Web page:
The European Commission on Wednesday proposed to extend approval of weedkiller glyphosate in Europe for between 12 and 18 months amid disagreements that the chemical could cause cancer.
The EU's 28 member states are bitterly divided on the dangers of glyphosate, one of the world's most popular weedkillers first used in the Monsanto herbicide Roundup.
Last month, EU national regulators delayed their decision on rolling over the approval of glyphosate for nine years after failing to find the necessary majority.
Among major EU member states, France and Italy oppose re-approving glyphosate, while Germany has so far abstained from making a clear decision.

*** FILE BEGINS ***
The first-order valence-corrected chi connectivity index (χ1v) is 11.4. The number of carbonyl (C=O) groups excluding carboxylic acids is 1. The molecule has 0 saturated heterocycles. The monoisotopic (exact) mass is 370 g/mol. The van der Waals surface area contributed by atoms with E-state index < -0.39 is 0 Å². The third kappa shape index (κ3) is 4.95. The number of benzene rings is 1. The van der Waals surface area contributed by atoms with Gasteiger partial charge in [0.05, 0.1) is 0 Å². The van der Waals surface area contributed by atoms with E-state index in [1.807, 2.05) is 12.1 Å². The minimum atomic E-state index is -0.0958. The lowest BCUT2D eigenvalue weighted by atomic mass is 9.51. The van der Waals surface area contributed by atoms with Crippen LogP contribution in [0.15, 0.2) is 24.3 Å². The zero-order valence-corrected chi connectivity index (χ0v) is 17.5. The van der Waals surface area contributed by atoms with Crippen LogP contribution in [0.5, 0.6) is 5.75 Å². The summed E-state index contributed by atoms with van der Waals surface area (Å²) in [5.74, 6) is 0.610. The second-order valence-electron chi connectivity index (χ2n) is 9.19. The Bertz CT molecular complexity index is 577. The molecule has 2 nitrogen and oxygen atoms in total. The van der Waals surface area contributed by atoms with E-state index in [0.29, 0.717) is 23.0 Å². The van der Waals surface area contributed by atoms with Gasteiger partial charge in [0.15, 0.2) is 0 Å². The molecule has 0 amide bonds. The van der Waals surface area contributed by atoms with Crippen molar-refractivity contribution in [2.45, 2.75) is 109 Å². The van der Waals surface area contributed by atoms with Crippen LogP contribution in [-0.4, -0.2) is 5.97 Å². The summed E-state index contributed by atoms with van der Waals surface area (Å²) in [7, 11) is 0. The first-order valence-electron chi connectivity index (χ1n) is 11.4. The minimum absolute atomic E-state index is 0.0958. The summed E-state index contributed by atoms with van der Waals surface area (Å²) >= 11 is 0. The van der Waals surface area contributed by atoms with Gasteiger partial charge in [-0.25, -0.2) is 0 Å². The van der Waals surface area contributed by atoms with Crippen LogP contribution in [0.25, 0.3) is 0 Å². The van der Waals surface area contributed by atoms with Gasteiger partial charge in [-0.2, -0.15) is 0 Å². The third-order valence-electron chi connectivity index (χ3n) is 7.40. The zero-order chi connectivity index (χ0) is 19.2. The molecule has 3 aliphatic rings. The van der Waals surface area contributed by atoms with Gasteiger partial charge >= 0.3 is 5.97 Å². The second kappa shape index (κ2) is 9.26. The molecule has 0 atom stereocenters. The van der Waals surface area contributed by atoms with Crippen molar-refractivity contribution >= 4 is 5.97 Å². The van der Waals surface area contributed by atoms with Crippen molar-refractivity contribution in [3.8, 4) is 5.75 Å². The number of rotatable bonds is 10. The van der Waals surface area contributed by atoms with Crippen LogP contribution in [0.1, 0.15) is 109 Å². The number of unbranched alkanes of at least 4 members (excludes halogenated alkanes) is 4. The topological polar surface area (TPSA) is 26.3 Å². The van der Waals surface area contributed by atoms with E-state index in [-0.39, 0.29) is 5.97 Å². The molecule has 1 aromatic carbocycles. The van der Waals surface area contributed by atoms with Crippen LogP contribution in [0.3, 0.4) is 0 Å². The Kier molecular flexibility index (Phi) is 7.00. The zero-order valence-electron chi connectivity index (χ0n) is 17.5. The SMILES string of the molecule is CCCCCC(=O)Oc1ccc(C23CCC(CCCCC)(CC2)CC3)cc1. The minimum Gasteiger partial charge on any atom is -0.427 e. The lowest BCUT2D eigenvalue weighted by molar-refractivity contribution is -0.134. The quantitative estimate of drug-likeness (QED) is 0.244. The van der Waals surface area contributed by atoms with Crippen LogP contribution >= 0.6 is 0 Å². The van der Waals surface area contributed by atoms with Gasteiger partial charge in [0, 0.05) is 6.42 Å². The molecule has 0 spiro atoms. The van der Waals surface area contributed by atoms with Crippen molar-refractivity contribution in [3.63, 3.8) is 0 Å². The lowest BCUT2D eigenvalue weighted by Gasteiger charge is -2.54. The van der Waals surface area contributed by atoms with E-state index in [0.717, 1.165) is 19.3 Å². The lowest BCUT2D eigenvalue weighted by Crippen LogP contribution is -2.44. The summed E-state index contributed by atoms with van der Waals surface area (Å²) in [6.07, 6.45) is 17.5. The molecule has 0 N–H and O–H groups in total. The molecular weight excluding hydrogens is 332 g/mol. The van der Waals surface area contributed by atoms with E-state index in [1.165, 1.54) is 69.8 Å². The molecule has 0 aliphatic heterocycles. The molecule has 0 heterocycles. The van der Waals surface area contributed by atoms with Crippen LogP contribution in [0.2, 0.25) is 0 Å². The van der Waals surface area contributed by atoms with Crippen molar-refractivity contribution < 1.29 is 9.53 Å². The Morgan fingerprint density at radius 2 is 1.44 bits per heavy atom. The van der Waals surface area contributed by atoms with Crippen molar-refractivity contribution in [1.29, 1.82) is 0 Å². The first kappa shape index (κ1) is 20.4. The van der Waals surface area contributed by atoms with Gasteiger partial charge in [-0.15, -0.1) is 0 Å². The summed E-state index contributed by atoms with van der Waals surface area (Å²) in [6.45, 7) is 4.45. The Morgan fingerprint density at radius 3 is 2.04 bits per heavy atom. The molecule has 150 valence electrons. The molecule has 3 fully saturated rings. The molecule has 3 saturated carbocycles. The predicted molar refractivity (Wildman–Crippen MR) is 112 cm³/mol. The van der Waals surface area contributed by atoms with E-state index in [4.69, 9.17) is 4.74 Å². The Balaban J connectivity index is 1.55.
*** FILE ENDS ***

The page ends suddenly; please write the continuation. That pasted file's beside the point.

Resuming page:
The commission will now propose that the member states extend the existing approval, which expires on June 30, until conclusions from scientific research by the EU becomes available.
The commission will ask "for 12 to 18 months, we'll see which compromise we reach," said the EU's Health Commissioner Vytenis Andriukaitis at a news briefing.
The commission's proposal was "in correlation" with the timing needed to complete the EU's research, he added.
Opponents to glyphosate, led by Greenpeace, point to research from the World Health Organisation that concludes the chemical may be carcinogenic and are calling for the ingredient's outright ban.
But last week, a review carried out by experts from both the WHO and the Food and Agriculture Organization said "glyphosate is unlikely to pose a carcinogenic risk to humans from exposure through the diet."
The member states will meet to discuss and perhaps vote on the commission's new proposal on June 6 in Brussels.
© 2016 AFP